Janssen Malloy LLP recently tried a case against CalTrans and State Parks for failing to provide sufficient sight distance at the exit for Grizzly Creek State Park. Based upon a recent decision by the California Supreme Court a case against Lost Angeles County will head to trial based upon a dangerous condition caused by an inadequate sight distance.
The California Supreme Court yesterday left standing a ruling by a Court of Appeal that allows another woman who was seriously injured because of inadequate sight distance to sue Los Angeles County. The plaintiff ("Barragan") alleged on the basis of physical evidence and expert opinion that she failed to see the curve around the hill due to poor visibility. When she realized that her right wheels were off the paved road and on the soft shoulder, she pulled strongly to the left, crossed the center line, then over corrected to the right, causing her to crash into the hill, she alleges. The county maintained that Barragan's alcohol use, although its own expert agreed that she did not drink close to the legal limit, and inattention to the road caused the rollover, since there were clearly readable signs announcing the curve and the 45 mph speed limit. Barragan did not present the county with a tort claim within the statutory six-month period. In a prior appeal, the court ruled that she was entitled to relief from the presentation requirement based on evidence that her injuries were so serious she did not think to consult a lawyer until she saw an attorney’s television commercial after the time period had run. After that ruling, the county moved to dismiss the action as a sanction for fraud. It cited newly discovered evidence that Barragan’s fiancé had been taking photographs and otherwise investigating the accident, and that her mother had consulted an attorney, who had declined to take the case, during the six-month period.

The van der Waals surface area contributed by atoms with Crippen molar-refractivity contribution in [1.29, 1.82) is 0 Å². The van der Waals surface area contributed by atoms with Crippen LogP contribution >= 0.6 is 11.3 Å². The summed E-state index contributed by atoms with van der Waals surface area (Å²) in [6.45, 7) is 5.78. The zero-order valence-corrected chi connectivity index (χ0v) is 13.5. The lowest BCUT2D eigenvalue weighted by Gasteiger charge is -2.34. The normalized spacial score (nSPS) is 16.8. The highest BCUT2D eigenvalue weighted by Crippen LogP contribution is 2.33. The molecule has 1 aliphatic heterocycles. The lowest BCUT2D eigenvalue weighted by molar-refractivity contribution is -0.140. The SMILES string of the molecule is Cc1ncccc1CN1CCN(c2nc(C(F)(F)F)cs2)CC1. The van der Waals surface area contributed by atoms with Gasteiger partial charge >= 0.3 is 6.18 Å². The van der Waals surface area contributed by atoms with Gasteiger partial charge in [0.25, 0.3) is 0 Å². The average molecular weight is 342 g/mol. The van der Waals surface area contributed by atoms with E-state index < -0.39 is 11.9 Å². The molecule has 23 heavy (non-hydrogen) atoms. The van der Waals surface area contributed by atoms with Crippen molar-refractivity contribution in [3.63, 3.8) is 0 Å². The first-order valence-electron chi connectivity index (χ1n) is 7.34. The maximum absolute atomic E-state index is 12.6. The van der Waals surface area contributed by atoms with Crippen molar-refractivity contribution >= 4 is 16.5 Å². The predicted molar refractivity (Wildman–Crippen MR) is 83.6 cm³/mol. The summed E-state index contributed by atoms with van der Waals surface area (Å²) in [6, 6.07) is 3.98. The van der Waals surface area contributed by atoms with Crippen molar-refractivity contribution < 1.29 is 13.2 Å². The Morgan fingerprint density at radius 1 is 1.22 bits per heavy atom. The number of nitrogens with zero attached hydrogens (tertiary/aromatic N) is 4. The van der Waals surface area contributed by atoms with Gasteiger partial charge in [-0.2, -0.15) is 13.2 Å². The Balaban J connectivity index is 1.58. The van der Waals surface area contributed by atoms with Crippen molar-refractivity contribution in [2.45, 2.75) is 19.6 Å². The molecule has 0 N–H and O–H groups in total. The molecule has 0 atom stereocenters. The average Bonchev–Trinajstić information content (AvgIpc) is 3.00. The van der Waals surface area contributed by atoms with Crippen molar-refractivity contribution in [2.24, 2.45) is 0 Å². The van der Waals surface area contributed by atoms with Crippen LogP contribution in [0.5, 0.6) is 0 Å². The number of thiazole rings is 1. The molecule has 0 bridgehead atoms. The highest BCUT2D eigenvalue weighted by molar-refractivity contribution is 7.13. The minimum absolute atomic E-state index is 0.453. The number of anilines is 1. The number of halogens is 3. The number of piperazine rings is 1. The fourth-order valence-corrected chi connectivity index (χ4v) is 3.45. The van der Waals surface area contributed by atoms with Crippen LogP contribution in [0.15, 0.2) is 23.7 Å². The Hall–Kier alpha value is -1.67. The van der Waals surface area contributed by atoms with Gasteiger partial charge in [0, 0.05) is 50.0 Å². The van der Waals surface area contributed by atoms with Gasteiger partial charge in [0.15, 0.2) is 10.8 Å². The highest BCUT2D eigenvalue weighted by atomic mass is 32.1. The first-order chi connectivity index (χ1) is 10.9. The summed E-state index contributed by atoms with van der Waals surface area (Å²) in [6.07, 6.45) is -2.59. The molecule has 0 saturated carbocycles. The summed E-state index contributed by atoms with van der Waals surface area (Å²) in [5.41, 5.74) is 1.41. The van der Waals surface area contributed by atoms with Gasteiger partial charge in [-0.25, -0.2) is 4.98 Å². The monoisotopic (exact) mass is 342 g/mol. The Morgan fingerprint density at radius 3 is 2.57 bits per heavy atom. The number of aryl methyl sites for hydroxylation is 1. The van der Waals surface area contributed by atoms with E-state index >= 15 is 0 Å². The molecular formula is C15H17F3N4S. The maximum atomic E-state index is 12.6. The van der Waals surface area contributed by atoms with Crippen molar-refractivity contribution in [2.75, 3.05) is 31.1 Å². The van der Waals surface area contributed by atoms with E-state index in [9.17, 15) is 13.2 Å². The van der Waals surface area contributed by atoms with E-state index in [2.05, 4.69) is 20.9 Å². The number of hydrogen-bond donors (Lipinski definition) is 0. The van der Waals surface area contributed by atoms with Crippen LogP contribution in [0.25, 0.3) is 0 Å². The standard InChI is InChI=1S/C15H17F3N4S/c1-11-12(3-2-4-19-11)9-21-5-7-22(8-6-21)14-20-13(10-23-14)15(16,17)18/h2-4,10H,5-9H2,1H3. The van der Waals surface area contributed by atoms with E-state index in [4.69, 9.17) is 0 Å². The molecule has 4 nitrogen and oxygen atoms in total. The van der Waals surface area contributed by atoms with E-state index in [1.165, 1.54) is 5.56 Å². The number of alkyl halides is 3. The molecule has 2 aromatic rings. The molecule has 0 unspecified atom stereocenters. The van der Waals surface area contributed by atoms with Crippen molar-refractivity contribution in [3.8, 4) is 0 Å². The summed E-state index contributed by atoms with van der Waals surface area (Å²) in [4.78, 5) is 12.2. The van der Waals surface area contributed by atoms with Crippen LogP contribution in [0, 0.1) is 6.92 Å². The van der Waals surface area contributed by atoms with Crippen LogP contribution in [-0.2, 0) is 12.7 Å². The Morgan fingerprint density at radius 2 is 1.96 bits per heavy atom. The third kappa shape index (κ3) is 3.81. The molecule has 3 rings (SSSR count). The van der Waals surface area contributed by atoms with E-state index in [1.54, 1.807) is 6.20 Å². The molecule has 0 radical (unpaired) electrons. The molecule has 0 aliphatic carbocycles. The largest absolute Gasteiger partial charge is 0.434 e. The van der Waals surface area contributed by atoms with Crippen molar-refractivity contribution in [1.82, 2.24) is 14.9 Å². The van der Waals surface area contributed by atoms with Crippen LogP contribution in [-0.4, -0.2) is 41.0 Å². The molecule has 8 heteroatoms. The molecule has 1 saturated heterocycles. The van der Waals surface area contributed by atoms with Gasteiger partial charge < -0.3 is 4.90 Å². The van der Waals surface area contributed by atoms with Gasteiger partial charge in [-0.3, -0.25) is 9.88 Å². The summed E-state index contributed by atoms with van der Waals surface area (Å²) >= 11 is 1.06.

A Los Angeles Superior Court judge granted the motion to dismiss. A separate motion for summary judgment, based on the merits of the negligence claim, was granted as well. Justice Richard Aldrich, in his Dec. 5 opinion for the appeals court’s Div. Three, said the judge erred in imposing a terminating sanction based on fraud committed by persons other than the plaintiff, and that the trial judge erred in ruling that the signage rendered the condition not dangerous as a matter of law.
The justice explained that while it was undisputed that a driver using high beam headlights would have seen the signs in time to handle the curve safely, it was disputed whether a reasonable driver would necessarily be using high beams. And the county’s expert, Justice Aldrich noted, conceded that a reasonably cautious driver using low beams would not have seen the signage in time to navigate the curve. The jurist also cited the testimony of the plaintiff’s experts that a driver proceeding at the 45 mile per hour speed recommended by the sign would not have sufficient time to see the curve and safely navigate it. http://www.metnews.com/articles/2015/barr031215.htm.